- The absence of an integrated approach, such as the elimination of intermediary tenures, tenancy reforms, holdings ceilings, etc., was another factor in India's failed land reforms.
- The programs are not properly coordinated. It means that programs for land reform have been seen as separate from the primary initiatives for economic development.
- In almost all states, the revenue administration is in charge of implementing land reforms into action.
- On the other side, maintaining public order, collecting land taxes, and other regulatory duties were given top attention.
- Land reforms do not receive the needed attention as a result.
- Land reform implementation in the nation is also hampered by legal issues and limitations.
- The Task Force has made it clear that "whatever small prospect of success there may have been, has entirely vanished due to the gaps in the laws and protracted litigation."
- The land reform laws had numerous flaws; some were intentional loopholes, while others were the result of poor drafting.
LACK OF PRESSURE FROM BELOW
- Except in a few scattered and isolated areas, basically all over the country, the poor peasants and agricultural laborers are passive, unorganized, and non-cooperative.
- The primary issue is that those who benefit from land reforms do not belong to a uniform social or economic class.
- Given these facts, it is understandable why there hasn't been much downward pressure for the proper implementation of land reforms.
LACK OF POLITICAL WILL
- The Task Force believed that the effective enactment of progressive land reform measures and their implementation was hindered by a lack of political will.
- Effective political support, direction, and control are necessary for efficient implementation.
- The problem of political will is vividly evidenced by the wide gaps between policy and legislation and between law and implementation.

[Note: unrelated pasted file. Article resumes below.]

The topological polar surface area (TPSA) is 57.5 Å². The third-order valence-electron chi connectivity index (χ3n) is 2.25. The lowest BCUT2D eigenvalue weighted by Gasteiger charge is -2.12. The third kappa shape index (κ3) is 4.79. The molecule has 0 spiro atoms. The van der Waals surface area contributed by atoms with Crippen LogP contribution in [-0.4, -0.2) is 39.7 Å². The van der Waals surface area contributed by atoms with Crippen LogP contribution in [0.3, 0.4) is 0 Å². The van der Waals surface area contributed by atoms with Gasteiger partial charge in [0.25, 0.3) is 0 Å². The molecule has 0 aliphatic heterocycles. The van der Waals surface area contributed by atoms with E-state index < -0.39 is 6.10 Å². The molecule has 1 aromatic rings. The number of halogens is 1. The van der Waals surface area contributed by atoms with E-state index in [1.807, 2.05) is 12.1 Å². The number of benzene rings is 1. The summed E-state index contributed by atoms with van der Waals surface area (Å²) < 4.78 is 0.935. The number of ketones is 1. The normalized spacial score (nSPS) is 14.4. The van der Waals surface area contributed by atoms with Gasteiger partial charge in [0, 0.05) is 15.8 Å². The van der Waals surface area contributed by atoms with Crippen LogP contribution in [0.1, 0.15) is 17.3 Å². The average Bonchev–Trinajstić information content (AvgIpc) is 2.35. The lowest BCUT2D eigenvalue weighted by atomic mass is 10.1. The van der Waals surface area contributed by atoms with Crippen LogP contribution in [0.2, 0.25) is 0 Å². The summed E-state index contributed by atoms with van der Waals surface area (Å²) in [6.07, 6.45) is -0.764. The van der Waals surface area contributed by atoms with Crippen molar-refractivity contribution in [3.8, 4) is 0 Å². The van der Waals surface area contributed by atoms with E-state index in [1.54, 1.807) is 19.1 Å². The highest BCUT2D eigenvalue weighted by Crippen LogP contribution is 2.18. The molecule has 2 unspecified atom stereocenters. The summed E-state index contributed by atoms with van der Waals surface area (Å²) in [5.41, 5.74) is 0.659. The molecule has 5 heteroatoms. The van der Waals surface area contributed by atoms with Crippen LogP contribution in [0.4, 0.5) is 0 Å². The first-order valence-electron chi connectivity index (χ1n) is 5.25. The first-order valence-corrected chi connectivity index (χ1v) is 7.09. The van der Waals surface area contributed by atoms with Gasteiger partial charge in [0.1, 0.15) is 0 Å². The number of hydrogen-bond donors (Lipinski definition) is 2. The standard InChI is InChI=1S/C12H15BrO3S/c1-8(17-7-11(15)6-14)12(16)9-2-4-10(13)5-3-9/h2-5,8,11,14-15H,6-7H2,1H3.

- It is a well-known reality that the lack of political stems from the country's democratic political power structure.
INDIFFERENT ATTITUDE OF THE ADMINISTRATION
- The revenue administration is solely responsible for implementing any land reform initiatives in each state.
- But it is a sad condition of affairs because the administrative staff's attitude and even their behavior are quite apathetic.
- In addition, landlords have a lot of power over village officials like Patwaries, Karamcharies, Karnams, Symbols, etc.
MEASURES OF LAND REFORMS
- ABOLITION OF INTERMEDIARIES : Abolition of zamindari and similar intermediary tenures during 1950-55 essentially involved removal of intermediary levels or layers of various amorphous and parasitic groups in land between the State and the actual cultivators. However, such abolition of intermediaries involved compensation to the owners of land.
- TENANCY REFORMS : Tenancy Legislations have made it clear that in no case the tenants can be evicted except only in the situation where landlords themselves want to resume cultivation. Even in the event of resumption of cultivation by the owners, tenancy legislations have made it obligatory to leave a minimum area for the tenant.
- CEILING ON LANDHOLDINGS : To reduce the existing disparities in the pattern of landownership and make some land available for distribution to landless agricultural workers, the Second Plan (1956- 1961) recommended the imposition of ceilings on agricultural holdings.
- CONSOLIDATION OF LANDHOLDINGS : ragmented and subdivided landholdings as well as small-sized holdings have made Indian agriculture unremunerative. So consolidation of these lands is necessary to boost efficiency and economy in India’s agriculture. It has been completed in the states of Punjab, Haryana and Uttar Pradesh.